Awhile back, in 2012, Babble announced that I was the Greatest Dad Blogger Who Ever Lived or something along those lines. Memory. Who can trust it? But it was something about being #1 and 3 or 4 people agreed but hordes of people launched attacks at the groundless nature of Internet lists and, to tell you the truth, I usually agree with those critiques unless I win, in which case I embrace them as indisputable scientific facts.
But 6 months or so after Babble nailed it, I wrote a silly little post about my desire to annul my identity as a Dad Blogger and I did that because I have a long history of being a provocateur and I have a natural tendency to resist being lumped into groups, especially if the group makes me feel weird or icky.
Now of course it’s impossible to take a group of 100s of guys and form an accurate opinion of them that embodies all of their individual characteristics, but after joining a Facebook group of Dad Bloggers, I was dismayed to discover that a large portion of them seemed to have formed a mission to deconstruct the Bumbling Dad myth and assert their equality in terms of being just as important and capable parents as mothers. Worse yet, for me, this desire was largely geared toward achieving more fair and just portrayals in the media.
And I’m not really sorry to admit that these aims are not very high on my list. It’s not the time, in my opinion, to take up arms for anything construed as the male plight. The environment? Yes. Women? Yes. Minority groups? Yes. Men? Seriously? So I wrote a post with my tongue in my cheek about relinquishing my Dad Blogging crown and I also maybe a little bit called all the Dad Bloggers “a horrible collection of delusional men with questionable writing skills,” to which some of them took great offense and still call me names (almost a year later).
I’m sorry, Dad Bloggers. To be fair, you’re not horrible and probably not delusional. Those were mean things to say and I shouldn’t have said them. My bad.
So then I spent the last year writing about whatever I wanted and, sometimes—often—I would still write about my kids and why not? My kids are a huge part of my life and writing about life is about the only thing I can write about apart from death, and I write about that too because death is wicked cool. So then yesterday I received a very nice email from a woman who flattered me with lots of praise and announced that she was going to feature me on her company’s website in a post about their, oh my God, favorite Dad Bloggers.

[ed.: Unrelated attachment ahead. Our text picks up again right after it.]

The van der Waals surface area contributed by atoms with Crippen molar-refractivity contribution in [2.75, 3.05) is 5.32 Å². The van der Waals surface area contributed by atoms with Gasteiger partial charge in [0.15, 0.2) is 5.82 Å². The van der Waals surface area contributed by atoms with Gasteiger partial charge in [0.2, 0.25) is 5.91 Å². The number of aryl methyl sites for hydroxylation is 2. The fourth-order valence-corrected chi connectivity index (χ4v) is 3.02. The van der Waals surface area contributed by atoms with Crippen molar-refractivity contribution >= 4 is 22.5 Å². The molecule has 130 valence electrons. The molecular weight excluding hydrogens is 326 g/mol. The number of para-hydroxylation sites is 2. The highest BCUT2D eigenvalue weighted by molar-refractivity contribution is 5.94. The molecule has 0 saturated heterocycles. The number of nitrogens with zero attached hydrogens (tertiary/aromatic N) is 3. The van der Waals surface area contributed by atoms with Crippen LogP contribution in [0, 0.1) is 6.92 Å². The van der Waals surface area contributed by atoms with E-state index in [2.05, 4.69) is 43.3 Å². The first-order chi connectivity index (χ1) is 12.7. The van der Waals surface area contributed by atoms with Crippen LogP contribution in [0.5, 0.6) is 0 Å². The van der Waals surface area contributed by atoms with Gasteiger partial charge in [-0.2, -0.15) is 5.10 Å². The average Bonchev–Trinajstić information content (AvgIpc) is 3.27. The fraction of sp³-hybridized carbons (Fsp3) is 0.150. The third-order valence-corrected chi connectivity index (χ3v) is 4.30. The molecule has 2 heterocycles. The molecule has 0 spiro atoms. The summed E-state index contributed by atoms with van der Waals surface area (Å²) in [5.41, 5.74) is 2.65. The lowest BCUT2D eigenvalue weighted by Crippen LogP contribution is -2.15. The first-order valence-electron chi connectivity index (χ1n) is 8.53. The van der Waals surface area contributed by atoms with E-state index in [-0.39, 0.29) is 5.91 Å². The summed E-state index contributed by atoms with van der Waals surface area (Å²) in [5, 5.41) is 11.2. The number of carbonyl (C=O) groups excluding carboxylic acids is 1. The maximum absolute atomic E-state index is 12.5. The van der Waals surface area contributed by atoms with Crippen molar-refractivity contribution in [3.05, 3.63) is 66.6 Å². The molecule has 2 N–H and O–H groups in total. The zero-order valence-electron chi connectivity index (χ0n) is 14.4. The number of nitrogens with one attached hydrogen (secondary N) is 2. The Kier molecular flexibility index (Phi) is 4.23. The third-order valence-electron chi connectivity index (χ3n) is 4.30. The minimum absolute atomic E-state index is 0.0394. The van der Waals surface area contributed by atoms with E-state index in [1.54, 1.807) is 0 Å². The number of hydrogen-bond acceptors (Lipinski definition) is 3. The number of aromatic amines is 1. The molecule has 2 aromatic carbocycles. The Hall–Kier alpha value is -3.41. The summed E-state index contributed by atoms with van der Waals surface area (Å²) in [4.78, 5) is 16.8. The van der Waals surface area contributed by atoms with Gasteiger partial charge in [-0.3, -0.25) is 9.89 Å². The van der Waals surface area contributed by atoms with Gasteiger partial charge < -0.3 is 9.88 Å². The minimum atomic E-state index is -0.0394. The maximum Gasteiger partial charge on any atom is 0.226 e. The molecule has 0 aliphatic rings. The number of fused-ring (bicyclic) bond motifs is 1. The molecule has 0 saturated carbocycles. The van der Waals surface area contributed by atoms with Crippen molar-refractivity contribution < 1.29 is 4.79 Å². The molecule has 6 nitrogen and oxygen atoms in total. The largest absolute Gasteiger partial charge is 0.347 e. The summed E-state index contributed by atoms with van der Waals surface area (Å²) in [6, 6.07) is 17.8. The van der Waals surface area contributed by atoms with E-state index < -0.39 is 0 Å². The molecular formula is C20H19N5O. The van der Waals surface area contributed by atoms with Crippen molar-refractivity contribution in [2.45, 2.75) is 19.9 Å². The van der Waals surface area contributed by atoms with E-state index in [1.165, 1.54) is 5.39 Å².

Here I had to ask myself why this idea of myself as a Dad Blogger makes me feel so twitchy and weird and I think it comes down to the quirky notion of parenting as an isolated topic. The way parenting has become such an exalted thing that warrants its own section in the bookstore, creating the inevitable necessity for “parenting experts” who then create—and I mean invent—a huge gulf of distinction between what good parents are and what bad parents are and, subsequently, more and more subgroups of good and bad parents.
It’s a racket.
It’s an illusory construct of righteousness that categorizes people who have kids in a vertical hierarchy with “bad parents” at the bottom and “good parents” on the top when the reality is that we’re all just a bunch of people with kids who live all kinds of lives on a horizontal plane. The moment we buy into the vertical hierarchy, we create a relatively new desire to be a really super good parent or, worse, the best parent ever. Instead of just wholeheartedly engaging the difficult and rewarding task of raising kids, we add the new dimension of measuring how well we’re raising kids against the standards dictated by the latest craze in parenting books while comparing ourselves to other parents in the quest of being the most awesome.
And you know what sucks? The kids aren’t even the bottom line in this madness. Make no mistake. This is all about parents, how they feel about themselves, and how they look to others. A natural progression of this malady is 1000s of bloggers writing blog posts that seek to distract us with stories about children while implicitly impressing us with what wonderful parents they are.
But do I, so prickly and critical, implicate myself as well in this mass of mirror staring parents? Of course I do. Exploring these ideas is largely a conversation with myself about where I’m at, where I’ve been, and where I’m going. And what I’ve discovered for myself is that I’m, by default, a parent raising kids who isn’t overly concerned with the adjective attributed to my parenting. I jumped in this game because I love writing, and the adjective attributed to my writing I’ll simply leave to the people who read the stuff I toss into the world.
Read more from me at Black Hockey Jesus.
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